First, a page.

by Lauren Eggert-Crowe
Siel Ju is the editor of Flash Flash Click, an online lit zine for fast fiction. Subscribers get a weekly flash prose piece delivered every Tuesday. The pieces range in style, tone, and content but all have a compelling narrative driving them, no matter how short. Some veer more towards the lyrical and sublime while others give the reader a sardonic slice-of-life from a first-person narrator. Siel has featured such authors as Wendy C. Ortiz, Catherine Daly, Lisa Cheby, Maureen Gibbon and Molly Fuller. I asked Siel a few questions about her job as editor of Flash Flash Click.
Why did you decide to start Flash Flash Click?
The impetus came from feeling there was a big, untapped population of readers out there who weren’t being reached by the current literary marketplace. I have friends who are writers, but I also have many non-writer friends who are smart and literate — who might very well enjoy reading poems and stories but are completely unfamiliar with the world of literary journals. I think a lot of people don’t even know literary journals exist! So the idea was to start a lit zine that sent a short piece a week via email — tiny bits of prose that can be read easily on a smartphone — sort of like a gateway drug to entice “regular” people to become regular readers of contemporary fiction and poetry.
What sets Flash Flash Click apart from other online journals?
The weekly email format is the main difference. It’s a format and length people are used to reading as part of their day to day lives.
What qualities do you look for in submitted writing?
The piece has to hold my interest and give me some unexpected experience. Beyond that — Since Flash is a flash prose site, I look for pieces that have a sense of completion — pieces that feel like they are meant to stand on their own, versus pieces that read like excerpts of a bigger work. I also look for accessibility. Like I mentioned before, I want the pieces in Flash to be pieces that anyone — even someone who hasn’t read fiction in years — can have a personal connection with.
What are the most frequent cliches or overused themes you see in the pieces you reject?
Well, I’m always surprised by how writers make the usual unusual, so I don’t really have complaints about overused themes and cliches because whatever I complain about, I’m sure a writer will transform that very thing into an unexpected piece I end up loving. My pet peeves have more to do with getting work that’s clearly not ready — sloppy writing where verb tenses and points of view suddenly change mid-story (in a way that’s clearly not intentional), numerous grammar and punctuation errors (again of the unintentional sort), that sort of thing. You’d be surprised at what some people submit!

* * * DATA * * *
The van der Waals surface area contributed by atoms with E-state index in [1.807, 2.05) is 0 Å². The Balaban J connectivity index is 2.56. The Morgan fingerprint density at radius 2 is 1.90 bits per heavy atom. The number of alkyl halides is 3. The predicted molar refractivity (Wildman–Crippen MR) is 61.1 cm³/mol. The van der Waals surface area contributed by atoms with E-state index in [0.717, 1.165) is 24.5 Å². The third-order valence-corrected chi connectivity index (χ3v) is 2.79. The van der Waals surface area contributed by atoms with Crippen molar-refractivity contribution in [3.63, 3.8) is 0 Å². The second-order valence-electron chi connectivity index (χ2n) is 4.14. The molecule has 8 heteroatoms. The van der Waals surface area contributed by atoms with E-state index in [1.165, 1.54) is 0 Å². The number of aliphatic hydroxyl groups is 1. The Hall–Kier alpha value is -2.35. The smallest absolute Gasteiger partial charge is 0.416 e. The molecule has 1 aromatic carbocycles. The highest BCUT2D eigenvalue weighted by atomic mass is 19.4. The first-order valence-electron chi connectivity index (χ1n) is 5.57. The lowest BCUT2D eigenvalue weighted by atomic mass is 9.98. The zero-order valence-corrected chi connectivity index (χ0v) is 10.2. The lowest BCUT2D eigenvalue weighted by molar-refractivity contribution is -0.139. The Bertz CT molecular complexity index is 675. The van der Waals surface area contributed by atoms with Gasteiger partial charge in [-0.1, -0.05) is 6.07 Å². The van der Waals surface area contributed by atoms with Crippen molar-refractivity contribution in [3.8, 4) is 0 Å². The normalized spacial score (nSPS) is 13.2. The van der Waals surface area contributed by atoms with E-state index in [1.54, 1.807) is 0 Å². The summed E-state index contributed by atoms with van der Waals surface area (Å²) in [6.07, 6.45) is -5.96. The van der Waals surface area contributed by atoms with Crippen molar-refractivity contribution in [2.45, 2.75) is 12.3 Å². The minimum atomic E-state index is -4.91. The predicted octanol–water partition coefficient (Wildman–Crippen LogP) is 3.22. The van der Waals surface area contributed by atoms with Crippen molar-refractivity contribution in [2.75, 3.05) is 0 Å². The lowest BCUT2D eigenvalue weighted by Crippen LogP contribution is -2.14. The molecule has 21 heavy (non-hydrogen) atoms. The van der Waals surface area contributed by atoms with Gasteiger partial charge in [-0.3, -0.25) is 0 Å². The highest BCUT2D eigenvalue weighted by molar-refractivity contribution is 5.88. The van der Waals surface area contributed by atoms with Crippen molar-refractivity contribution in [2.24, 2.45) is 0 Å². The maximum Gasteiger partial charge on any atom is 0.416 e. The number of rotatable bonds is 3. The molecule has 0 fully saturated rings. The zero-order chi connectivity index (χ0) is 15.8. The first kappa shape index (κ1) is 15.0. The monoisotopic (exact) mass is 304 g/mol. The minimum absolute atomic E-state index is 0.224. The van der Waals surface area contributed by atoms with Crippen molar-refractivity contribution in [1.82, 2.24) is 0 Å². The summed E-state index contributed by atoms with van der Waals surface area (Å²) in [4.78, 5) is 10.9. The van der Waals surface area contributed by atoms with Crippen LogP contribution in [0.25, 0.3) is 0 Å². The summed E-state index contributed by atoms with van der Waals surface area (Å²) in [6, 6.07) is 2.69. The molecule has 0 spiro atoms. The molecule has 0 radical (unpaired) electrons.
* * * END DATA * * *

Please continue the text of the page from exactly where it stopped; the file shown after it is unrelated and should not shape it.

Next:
About what percentage of your featured work is solicited and what percentage is slush pile?
It’s about 50-50 right now, since Flash is just six months old and submissions are still ramping up. I expect in the next year or so, the percentage will shift quite a bit.
What are key things you’ve learned about being an editor since starting this project?
As an editor, I’ve learned that time management is really, really important! But I’ve actually learned a lot as a writer too — to submit often, to resubmit often, and to not take rejection so personally. I think before I started this project, I feared that when I submitted work again to a publication that had previously rejected me, that the editor there might feel disgruntled or put off by having to read more work from me. “Ugh,” I imagined them saying. “Not another story I’m gonna hate from this Siel person again.” Looking at this from the other side, I know this isn’t really how editors think. Well, at least I don’t. I look forward to seeing repeat names — and am curious about and excited to see what they’ve sent me this time around. It feels like an ongoing conversation —
For women who would like to start their own literary journal, what tips would you give them?
Figure out how much time and energy you really have to devote to the journal, then structure the journal so that it fits into that framework. There are many reasons why Flash Flash Click publishes just one 1000-words-or-fewer piece per week, the limits of time and energy being a primary one.
Siel is the recipient of a residency from The Anderson Center at Tower View and Vermont Studio Center; she holds a Ph.D. in Literature and Creative Writing from the University of Southern California. She is the editor of Flash Flash Click, a weekly email lit zine for fast fiction.
Photo by Rachael Warecki